With a large Spanish-American population, the city is the cultural capital of the Southwest and is growing rapidly as a commercial and residential centre. It is built on the site of a prehistoric Tiwa pueblo, and archaeological research is conducted in the surrounding Indian territory. The Museum of New Mexico encompasses the Palace of the Governors (specializing in the history of the city, state, and region), the Museum of International Folk Art (with what purports to be the world's largest collection of cross-cultural traditional folk art), the Museum of Fine Arts (with an emphasis on artists working in the Southwest), and the Museum of Indian Arts and Culture (the exhibition facility of the Laboratory of Anthropology), a repository of indigenous art and material culture. The Wheelwright Museum of the American Indian (formerly the Museum of Navaho Ceremonial Art), once part of the Laboratory of Anthropology, is privately endowed. The College of Santa Fe (formerly St. Michael's) was founded in 1859, and St. John's College in 1964. The Santa Fe Indian School (1932) and the New Mexico School for the Deaf (1887) are also in the city.

      Santa Fe is a regional headquarters for the National Park Service and headquarters for the Santa Fe National Forest (immediately east). The region's five state monuments are under the aegis of the Museum of New Mexico. Pop. (1990) city, 55,859; Santa Fe MSA, 117,043; (2000) city, 62,203; Santa Fe MSA, 147,635.

      county, a scenic area of northern New Mexico, U.S. The northeastern portion is in the Sangre de Cristo range of the Southern Rocky Mountains, featuring Santa Fe Baldy and Lake Peak, both more than 12,000 feet (3,650 m) in elevation. At the mountains' southern end is Glorieta Mesa, an area of hilly, grassy plains in the Basin and Range Province, with a landscape marked by colourful hills, mesas, and isolated mountains. The Rio Grande, which passes through the county's far northwest, and several small, tributary streams are the principal bodies of water. Santa Fe National Forest, Pecos Wilderness, Hyde Memorial and Santa Fe River state parks, and the San Ildefonso, Nambe, Pojoaque, Tesuque, and Santo Domingo Pueblo Indian reservations are all located in the county.

      Pueblos were built in the region from at least the beginning of the 14th century. Spanish settlement commenced in 1610 at Santa Fe; the 1680 Pueblo Revolt against Spanish rule began at Tesuque pueblo. The development of Santa Fe as the capital of Spain's vast New Mexico territory dominated the area's history. The county was established by Mexico in 1844, and in 1852 it was reestablished as one of the first counties in New Mexico Territory, U.S. The Battle of Glorieta Pass, a decisive blow to Confederate hopes during the American Civil War, was fought in Santa Fe county.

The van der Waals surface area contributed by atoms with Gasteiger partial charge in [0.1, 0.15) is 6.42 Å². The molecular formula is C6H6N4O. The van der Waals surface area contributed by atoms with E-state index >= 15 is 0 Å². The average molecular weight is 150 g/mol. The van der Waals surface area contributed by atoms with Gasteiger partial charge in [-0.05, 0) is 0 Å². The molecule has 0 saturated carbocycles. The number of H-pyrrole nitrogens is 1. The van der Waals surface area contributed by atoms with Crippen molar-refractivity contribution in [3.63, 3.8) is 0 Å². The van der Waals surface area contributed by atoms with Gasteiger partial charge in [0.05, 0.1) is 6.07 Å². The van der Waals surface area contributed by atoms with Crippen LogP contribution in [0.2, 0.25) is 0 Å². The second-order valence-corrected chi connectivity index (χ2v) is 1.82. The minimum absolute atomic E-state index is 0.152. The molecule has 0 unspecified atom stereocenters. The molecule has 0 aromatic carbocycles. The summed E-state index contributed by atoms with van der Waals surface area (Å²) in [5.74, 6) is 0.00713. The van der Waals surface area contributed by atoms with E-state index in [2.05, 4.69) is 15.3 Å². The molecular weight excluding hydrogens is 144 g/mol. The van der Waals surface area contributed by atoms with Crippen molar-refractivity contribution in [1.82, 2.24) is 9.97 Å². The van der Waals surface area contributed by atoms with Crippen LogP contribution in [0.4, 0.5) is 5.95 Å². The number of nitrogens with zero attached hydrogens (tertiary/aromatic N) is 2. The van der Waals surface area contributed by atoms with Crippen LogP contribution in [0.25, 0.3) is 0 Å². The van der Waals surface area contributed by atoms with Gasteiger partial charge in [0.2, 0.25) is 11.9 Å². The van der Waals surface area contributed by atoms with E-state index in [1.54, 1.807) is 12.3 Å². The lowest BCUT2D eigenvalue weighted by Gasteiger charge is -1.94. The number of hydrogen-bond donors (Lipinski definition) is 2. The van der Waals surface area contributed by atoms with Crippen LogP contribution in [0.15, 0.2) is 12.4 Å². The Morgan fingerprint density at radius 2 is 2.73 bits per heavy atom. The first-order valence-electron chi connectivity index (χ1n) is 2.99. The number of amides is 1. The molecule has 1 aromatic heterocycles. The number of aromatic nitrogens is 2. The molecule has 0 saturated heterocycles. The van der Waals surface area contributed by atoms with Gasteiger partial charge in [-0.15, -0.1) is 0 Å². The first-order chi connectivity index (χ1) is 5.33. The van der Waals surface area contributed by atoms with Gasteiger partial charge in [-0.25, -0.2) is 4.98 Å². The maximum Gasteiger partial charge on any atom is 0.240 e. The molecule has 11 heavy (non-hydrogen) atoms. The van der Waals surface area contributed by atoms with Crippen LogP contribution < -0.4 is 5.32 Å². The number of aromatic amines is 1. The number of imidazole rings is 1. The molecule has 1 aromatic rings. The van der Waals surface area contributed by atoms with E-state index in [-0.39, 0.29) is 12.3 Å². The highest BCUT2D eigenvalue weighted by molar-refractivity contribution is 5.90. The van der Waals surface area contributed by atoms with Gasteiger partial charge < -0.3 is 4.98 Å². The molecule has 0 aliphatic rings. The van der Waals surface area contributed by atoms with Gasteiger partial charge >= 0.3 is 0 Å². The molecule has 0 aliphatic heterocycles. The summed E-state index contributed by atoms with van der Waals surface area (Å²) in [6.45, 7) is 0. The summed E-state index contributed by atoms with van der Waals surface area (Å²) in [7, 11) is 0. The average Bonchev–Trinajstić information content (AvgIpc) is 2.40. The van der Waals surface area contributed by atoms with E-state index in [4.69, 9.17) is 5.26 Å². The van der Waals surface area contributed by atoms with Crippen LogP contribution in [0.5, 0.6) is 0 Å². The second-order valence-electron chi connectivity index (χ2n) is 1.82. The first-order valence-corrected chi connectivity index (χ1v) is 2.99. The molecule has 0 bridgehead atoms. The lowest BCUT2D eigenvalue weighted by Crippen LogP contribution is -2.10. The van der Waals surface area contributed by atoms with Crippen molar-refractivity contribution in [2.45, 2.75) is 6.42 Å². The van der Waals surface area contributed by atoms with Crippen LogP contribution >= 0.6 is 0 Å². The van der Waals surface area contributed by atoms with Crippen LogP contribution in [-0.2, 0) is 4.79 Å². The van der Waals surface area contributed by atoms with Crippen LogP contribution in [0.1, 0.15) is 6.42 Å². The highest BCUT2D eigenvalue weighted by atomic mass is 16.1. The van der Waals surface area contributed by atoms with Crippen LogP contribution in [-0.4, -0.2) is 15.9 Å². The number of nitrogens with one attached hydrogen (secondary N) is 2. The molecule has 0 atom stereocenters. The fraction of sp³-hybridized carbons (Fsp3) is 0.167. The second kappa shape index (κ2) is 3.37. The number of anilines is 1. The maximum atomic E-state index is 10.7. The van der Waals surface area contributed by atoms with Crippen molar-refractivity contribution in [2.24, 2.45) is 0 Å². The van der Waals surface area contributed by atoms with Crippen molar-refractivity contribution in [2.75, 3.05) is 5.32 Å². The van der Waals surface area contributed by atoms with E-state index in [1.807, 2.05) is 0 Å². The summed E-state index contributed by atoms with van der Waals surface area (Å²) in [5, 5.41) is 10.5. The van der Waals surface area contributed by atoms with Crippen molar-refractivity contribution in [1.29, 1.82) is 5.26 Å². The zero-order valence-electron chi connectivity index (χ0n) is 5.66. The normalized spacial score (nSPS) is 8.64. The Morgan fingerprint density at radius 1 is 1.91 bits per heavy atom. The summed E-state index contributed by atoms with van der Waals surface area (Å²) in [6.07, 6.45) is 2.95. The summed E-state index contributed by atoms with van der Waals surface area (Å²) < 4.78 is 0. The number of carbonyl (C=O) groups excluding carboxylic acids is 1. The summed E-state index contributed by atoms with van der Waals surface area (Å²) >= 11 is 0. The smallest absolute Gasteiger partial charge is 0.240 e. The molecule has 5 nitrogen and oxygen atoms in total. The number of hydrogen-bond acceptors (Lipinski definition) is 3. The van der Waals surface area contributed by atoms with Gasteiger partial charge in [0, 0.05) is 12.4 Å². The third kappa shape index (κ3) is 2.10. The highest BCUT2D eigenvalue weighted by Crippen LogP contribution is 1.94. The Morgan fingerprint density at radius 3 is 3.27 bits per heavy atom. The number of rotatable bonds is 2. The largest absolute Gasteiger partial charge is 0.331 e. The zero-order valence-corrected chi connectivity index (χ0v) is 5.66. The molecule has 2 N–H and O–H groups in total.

Government bodies are the county's principal employers, and tourism is also a leading economic factor. The city of Santa Fe is the county seat and the state capital; it is the site of the College of Santa Fe (1859) and St. John's College (1964). Area 1,909 square miles (4,945 square km). Pop. (2000) 129,292; (2007 est.) 142,955.

      provincia (province) of lowland plains, northeastern Argentina, bounded to the east by the Paraná River. Much of the province lies within the northern reaches of the Pampa, but, in the subtropical northeast it has marshes, tall savannas, and clusters of woodland, and the subtropical dry forests of the northwest consist largely of thorny shrubs and low trees.

      The province was settled in the late 16th century by Spaniards from Asunción, Paraguay, but it long remained a sparsely populated area exporting yerba maté (a tealike beverage). Into the early 19th century it repeatedly experienced malónes (violent Indian attacks) and epidemics. Not until the mid-1850s, when Rosario was made the official port of the Argentine Confederation, did stable economic growth begin. Thereafter, Santa Fe developed as the centre of immigrant agricultural colonias (colonies) and commercial grain production.

      Important crops are wheat, soybeans, corn (maize), and sorghum, followed by cotton and sugarcane grown in the extreme northeast. The province is the centre of Argentine dairy production, which is often processed on the agricultural cooperatives that are commonplace to this area. Oceangoing vessels load and discharge at the province's four river ports of Villa Constitución, Rosario, San Lorenzo, and Santa Fe (the provincial capital). The 7,850-foot tunnel between Santa Fe and Paraná greatly facilitates road communications between those two cities. Area 51,354 square miles (133,007 square km). Pop. (2001) 3,000,701.

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Universalium. 2010.